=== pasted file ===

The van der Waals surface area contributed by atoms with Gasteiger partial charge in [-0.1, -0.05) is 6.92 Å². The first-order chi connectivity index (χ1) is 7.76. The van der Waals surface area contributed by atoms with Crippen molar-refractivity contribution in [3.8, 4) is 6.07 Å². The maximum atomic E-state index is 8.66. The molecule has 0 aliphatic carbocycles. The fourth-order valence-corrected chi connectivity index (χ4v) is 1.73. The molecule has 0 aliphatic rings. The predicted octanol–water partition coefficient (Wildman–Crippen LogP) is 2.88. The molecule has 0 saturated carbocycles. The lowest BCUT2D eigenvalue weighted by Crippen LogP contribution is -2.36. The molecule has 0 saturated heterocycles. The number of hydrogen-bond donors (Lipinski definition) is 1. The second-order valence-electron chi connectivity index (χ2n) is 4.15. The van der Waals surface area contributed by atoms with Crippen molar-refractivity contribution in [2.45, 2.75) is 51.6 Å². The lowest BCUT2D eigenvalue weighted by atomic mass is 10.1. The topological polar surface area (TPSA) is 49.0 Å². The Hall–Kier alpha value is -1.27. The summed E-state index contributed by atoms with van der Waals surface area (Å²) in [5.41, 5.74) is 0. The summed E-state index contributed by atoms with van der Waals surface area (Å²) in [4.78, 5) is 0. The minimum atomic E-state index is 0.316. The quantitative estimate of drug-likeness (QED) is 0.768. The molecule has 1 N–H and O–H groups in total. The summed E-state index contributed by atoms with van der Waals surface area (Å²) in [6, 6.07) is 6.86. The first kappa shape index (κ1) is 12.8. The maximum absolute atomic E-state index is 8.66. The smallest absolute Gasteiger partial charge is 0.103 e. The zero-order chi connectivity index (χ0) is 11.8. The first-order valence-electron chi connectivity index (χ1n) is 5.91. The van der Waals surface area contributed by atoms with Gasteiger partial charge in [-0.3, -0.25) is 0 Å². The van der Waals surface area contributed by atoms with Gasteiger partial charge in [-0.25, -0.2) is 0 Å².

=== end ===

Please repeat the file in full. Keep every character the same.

The van der Waals surface area contributed by atoms with Gasteiger partial charge in [-0.1, -0.05) is 6.92 Å². The first-order chi connectivity index (χ1) is 7.76. The van der Waals surface area contributed by atoms with Crippen molar-refractivity contribution in [3.8, 4) is 6.07 Å². The maximum atomic E-state index is 8.66. The molecule has 0 aliphatic carbocycles. The fourth-order valence-corrected chi connectivity index (χ4v) is 1.73. The molecule has 0 aliphatic rings. The predicted octanol–water partition coefficient (Wildman–Crippen LogP) is 2.88. The molecule has 0 saturated carbocycles. The lowest BCUT2D eigenvalue weighted by Crippen LogP contribution is -2.36. The molecule has 0 saturated heterocycles. The number of hydrogen-bond donors (Lipinski definition) is 1. The second-order valence-electron chi connectivity index (χ2n) is 4.15. The van der Waals surface area contributed by atoms with Crippen molar-refractivity contribution in [2.45, 2.75) is 51.6 Å². The lowest BCUT2D eigenvalue weighted by atomic mass is 10.1. The topological polar surface area (TPSA) is 49.0 Å². The Hall–Kier alpha value is -1.27. The summed E-state index contributed by atoms with van der Waals surface area (Å²) in [5.41, 5.74) is 0. The summed E-state index contributed by atoms with van der Waals surface area (Å²) in [4.78, 5) is 0. The minimum atomic E-state index is 0.316. The quantitative estimate of drug-likeness (QED) is 0.768. The molecule has 1 N–H and O–H groups in total. The summed E-state index contributed by atoms with van der Waals surface area (Å²) in [6, 6.07) is 6.86. The first kappa shape index (κ1) is 12.8. The maximum absolute atomic E-state index is 8.66. The smallest absolute Gasteiger partial charge is 0.103 e. The zero-order chi connectivity index (χ0) is 11.8. The first-order valence-electron chi connectivity index (χ1n) is 5.91. The van der Waals surface area contributed by atoms with Gasteiger partial charge in [-0.3, -0.25) is 0 Å². The van der Waals surface area contributed by atoms with Gasteiger partial charge in [-0.25, -0.2) is 0 Å².